Articles | Volume 11, issue 7
Biogeosciences, 11, 1705–1716, 2014
Biogeosciences, 11, 1705–1716, 2014

Research article 01 Apr 2014

Research article | 01 Apr 2014

Timing of sea ice retreat can alter phytoplankton community structure in the western Arctic Ocean

A. Fujiwara1,2, T. Hirawake2, K. Suzuki3, I. Imai2, and S.-I. Saitoh2 A. Fujiwara et al.
  • 1Arctic Research Center, National Institute of Polar Research, 10-3, Midoricho, Tachikawa, Tokyo 190-8518, Japan
  • 2Faculty/Graduate School of Fisheries Sciences, 3-1-1 Minatocho, Hakodate, Hokkaido 041-8611, Japan
  • 3Faculty of Environmental Earth Science, Hokkaido University/JST-CREST, N10 W5, Kita-ku, Sapporo, Hokkaido 060-0810, Japan

Abstract. This study assesses the response of phytoplankton assemblages to recent climate change, especially with regard to the shrinking of sea ice in the northern Chukchi Sea of the western Arctic Ocean. Distribution patterns of phytoplankton groups in the late summers of 2008–2010 were analysed based on HPLC pigment signatures and, the following four major algal groups were inferred via multiple regression and cluster analyses: prasinophytes, diatoms, haptophytes and dinoflagellates. A remarkable interannual difference in the distribution pattern of the groups was found in the northern basin area. Haptophytes dominated and dispersed widely in warm surface waters in 2008, whereas prasinophytes dominated in cold water in 2009 and 2010. A difference in the onset date of sea ice retreat was evident among years–the sea ice retreat in 2008 was 1–2 months earlier than in 2009 and 2010. The spatial distribution of early sea ice retreat matched the areas in which a shift in algal community composition was observed. Steel-Dwass's multiple comparison tests were used to assess the physical, chemical and biological parameters of the four clusters. We found a statistically significant difference in temperature between the haptophyte-dominated cluster and the other clusters, suggesting that the change in the phytoplankton communities was related to the earlier sea ice retreat in 2008 and the corollary increase in sea surface temperatures. Longer periods of open water during the summer, which are expected in the future, may affect food webs and biogeochemical cycles in the western Arctic due to shifts in phytoplankton community structure.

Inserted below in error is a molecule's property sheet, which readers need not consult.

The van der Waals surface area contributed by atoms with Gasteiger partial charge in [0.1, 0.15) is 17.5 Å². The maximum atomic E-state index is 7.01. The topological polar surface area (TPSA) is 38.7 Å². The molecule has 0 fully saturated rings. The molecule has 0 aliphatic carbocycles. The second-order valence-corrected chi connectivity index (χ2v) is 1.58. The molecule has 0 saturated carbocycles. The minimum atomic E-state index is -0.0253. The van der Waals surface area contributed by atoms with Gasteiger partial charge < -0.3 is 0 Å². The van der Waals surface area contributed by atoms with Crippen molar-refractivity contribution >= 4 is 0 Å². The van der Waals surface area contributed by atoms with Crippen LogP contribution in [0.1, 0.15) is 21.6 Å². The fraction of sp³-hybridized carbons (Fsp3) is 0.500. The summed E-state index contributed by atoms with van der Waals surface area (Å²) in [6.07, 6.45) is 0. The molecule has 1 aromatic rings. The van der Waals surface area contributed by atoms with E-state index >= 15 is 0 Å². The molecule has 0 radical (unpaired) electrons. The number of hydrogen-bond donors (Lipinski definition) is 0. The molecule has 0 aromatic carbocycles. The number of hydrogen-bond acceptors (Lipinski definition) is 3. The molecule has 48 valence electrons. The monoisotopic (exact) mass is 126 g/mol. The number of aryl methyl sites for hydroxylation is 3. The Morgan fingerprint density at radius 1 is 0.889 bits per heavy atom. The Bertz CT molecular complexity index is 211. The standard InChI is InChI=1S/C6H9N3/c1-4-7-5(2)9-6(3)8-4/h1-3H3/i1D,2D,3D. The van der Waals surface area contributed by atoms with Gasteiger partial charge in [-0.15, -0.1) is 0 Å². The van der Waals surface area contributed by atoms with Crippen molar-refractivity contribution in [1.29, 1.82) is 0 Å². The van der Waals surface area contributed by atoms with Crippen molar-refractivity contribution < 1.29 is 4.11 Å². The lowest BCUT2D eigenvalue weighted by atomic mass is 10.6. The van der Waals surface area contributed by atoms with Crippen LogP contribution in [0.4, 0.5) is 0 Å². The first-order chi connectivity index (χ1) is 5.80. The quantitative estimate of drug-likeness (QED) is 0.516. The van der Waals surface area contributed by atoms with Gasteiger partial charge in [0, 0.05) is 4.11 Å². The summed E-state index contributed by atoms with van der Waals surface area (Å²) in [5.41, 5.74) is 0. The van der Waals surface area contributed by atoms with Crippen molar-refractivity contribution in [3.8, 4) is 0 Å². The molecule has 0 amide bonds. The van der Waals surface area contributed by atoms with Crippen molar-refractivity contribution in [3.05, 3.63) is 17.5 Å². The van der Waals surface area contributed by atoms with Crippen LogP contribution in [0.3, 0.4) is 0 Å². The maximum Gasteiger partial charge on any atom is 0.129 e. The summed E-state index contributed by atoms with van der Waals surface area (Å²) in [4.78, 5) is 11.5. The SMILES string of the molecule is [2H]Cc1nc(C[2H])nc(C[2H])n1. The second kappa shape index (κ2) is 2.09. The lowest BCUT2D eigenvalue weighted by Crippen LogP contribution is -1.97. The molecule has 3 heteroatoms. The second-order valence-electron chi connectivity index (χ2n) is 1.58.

Final-revised paper